The entire International Times archive is online, a hugely valuable resource for hippy-watchers. Discover it here. Some of the old IT heads are also collaborating on a blog called The Fanatic.

For those interested in the OZ trial, I recommend the following two-part news clip made for Australian TV at the time of the trial in 1971. It’s a fascinating watch.

Moonlighting

I am going to be blogging current affairs type stuff over at Snipe, in the illustrious company of Adam and Darryl.  

My first post about the Old London Underground Company can be read here.

You can also read more of my stuff over at the Time Travel Explorer blog, which is devoted to maps and history. My latest piece is about the constancy of one London burial ground.

Best books about London

Although I’m late to the party as ever, I see via Chris Fowler that Londonist editor M@ has come up with his personal list of the 15 best non-fiction books about London. It’s a good list, as you would expect, and has prompted me to come up with my own favourite 15.

1 ‘The London Encyclopaedia’ by Ben Weinreb and Christopher Hibbert

The definitive A-Z of London history, fascinating and accessible. I much prefer this to narrative histories like Roy Porter and Peter Ackroyd.

2 ‘In Search of London’ by HV Morton

My single favourite piece of narrative London writing, featuring Morton wandering around the bomb-battered city in 1951, describing what he finds and remembering what it once looked like.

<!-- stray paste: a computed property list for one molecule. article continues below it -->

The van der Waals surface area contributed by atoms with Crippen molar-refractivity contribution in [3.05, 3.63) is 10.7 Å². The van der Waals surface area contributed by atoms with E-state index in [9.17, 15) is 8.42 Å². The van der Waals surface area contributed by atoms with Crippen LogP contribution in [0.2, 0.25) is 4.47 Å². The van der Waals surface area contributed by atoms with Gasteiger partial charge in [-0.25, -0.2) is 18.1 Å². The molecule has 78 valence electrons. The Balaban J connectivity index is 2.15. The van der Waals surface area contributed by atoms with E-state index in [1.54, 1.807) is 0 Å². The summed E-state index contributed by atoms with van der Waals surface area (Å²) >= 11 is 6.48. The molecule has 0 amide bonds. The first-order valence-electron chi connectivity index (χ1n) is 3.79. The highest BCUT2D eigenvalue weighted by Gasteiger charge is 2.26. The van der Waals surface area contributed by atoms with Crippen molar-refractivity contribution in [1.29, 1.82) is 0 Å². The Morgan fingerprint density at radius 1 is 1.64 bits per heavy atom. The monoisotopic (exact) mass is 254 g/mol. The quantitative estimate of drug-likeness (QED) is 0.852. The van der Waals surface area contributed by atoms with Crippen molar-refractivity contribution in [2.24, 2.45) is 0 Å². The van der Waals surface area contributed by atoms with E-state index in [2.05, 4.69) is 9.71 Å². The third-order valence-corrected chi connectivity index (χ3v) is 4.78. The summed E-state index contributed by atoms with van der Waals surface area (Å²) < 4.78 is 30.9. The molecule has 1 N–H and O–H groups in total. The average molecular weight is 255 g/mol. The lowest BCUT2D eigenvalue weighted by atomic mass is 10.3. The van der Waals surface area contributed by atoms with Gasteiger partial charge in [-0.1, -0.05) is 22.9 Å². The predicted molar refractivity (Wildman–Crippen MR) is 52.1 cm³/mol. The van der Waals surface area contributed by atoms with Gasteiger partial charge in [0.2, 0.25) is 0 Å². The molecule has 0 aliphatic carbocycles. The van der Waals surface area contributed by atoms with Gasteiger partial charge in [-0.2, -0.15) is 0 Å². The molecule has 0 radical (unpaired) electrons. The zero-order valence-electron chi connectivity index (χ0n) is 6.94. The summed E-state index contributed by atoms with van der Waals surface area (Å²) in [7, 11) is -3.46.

3 ‘Shaping London’ by Terry Farrell

A fascinating look at the tangible forces that have shaped the infrastructure of London, and a welcome antidote to the airy tediousness of so much contemporary psychogeography.

4 ‘The History of London In Maps’ by Felix Barker and Peter Jackson

Excellent and accessible cartographical guide from 1993, divided into sensible sections and well illustrated.

5 ‘Curiosities of London’ by John Timbs

Hefty Victorian guidebook that is an intriguing contemporary reference source.

6 ‘London: The Unique City’ by Steen Eiler Rasmussen

A Danish architect analysis in 1937 why London looks like it does.

7 ‘Subterranean Railway’ by Christian Woolmar

Definitive and readable recent history of the London tube.

8 ‘The Lost Rivers of London’ by Nicholas Barton

The classic guide to the old rivers of London, first published in the 1960s and flawed, but still the best.

9 ‘Violent London’ by Clive Bloom

Superb study of the London Mob through history, recently updated.

10 ‘In Camden Town’ by David Thomson

Gloriously whimsical half-finished diary by a BBC producer from the 1980s, which captures Camden on the brink of gentrification. (See also Jonathan Raban’s ‘Soft City’.)

11 ‘London Under London’ by Richard Trench

To be honest, it’s on a par with the many other subterranean London books, but makes my list because it was written by a bloke called Trench.

12 ‘People Of the abyss’ by Jack London